When Mental Illness And Criminal Justice Converge, Some Are Incompetent To Stand Trial

Mar 1, 2016

Under Florida law, people must be mentally competent before they stand trial. Now some state lawmakers are working on reforms for defendants who are incompetent. While a similar proposal was vetoed by Governor Rick Scott in 2013, this year the measure could get another chance.

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Some 2 million people with mental illness are booked into America’s jails every year. That’s according to the National Alliance on Mental Illness As more mentally ill people are swept into the criminal justice system, more are deemed incompetent and unfit to stand trial. Though a similar bill was vetoed in 2013, some state lawmakers are going back to the drawing board on how these cases are handled.

“It’s a start, and we believe it’s an appropriate change, and the state attorneys have signed off on it,” she said.

That’s Representative Kathleen Peters of St. Pete, the bill’s sponsors. The main facet of Peters’ bill could smooth the transition from jail into therapy. When they aren’t able to stand trial, defendants enroll in a counseling program, with the hopes of restoring competency. These programs typically include therapy, medication and case management, and may be conducted in a ‘forensic’ mental hospital, or a community or ‘civil’ setting. Peters’ bill would keep people on the same medications when they make this transition. John Bryant is an Assistant Secretary for Mental Health at the Department of Children and Families.

“They arrive with mediation from the jail, yet once they arrive at out facility refuse to take that medication,” he said.

If recovery is successful and the defendant is able to stand trial, a new hearing is scheduled for the case. But Bryant, says this process isn’t always timely, and defendants may have to wait it out in a mental hospital.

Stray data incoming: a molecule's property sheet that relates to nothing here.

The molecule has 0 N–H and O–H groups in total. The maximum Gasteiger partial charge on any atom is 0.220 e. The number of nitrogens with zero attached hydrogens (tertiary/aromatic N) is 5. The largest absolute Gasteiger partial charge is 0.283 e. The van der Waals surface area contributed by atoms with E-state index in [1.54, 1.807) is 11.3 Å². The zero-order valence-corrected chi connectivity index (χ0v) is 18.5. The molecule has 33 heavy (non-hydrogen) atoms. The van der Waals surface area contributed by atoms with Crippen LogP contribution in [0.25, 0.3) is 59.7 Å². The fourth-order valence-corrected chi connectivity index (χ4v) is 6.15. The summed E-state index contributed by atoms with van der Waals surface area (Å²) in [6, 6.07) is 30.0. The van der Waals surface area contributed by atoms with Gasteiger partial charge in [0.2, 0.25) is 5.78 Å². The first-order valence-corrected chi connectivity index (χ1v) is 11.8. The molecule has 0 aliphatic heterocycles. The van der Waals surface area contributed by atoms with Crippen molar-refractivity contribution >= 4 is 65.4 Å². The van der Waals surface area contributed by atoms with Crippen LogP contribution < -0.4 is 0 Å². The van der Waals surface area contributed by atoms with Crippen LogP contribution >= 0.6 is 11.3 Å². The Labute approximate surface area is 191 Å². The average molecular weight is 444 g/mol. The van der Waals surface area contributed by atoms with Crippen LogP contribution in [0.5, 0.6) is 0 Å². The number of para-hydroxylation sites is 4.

“Although 85% of the courts basically have scheduled the hearing, and have that court hearing scheduled within 30 days, there’s about 15% of the individuals that we have residing within our facilities who have not had that hearing scheduled. We believe that it’s important to ensure that those individuals have the same rights as everybody else,” he said.

Peter’s bill would ensure a hearing is held within 30 days of a defendant being deemed competent.

Some may not recover from their illnesses, and may never be able to stand trial. Currently, if a nonviolent defendant is deemed incompetent for 5 consecutive years, they can be cleared of charges and released. But Peters says mental health professionals call this process ineffective and inefficient.

“They said if they don’t get a patient, and that has been historic with every facility I tour, that if they didn’t get an inmate competent within two years, they weren’t, they were not going to get them competent. Now for nonviolent offenders, to leave them in a forensic facility that’s extremely expensive and there’s confidence that they cannot get them competent, why would we leave them there for five years when it’s been a nonviolent nature offense to begin with,” she said.

This is the most controversial aspect of the bill.  In 2013, the House and Senate passed a similar bill unanimously. But when it reached the governor’s desk, he vetoed it because he thought the conditions for release were too broad. But under Peters’ bill, only those charged with certain nonviolent crimes would be eligible for early release.

“The state attorneys objected because we didn’t put enough exclusions in and they felt that the aggravated battery and some other things should be included. And so we have worked with the state attorney. This really does not allow us to let a lot people out of the forensic facility early because of the changes that we’ve added in,” she said.

Peters is confident the measure will get the support it needs. The bill awaits a floor vote in the House and Senate.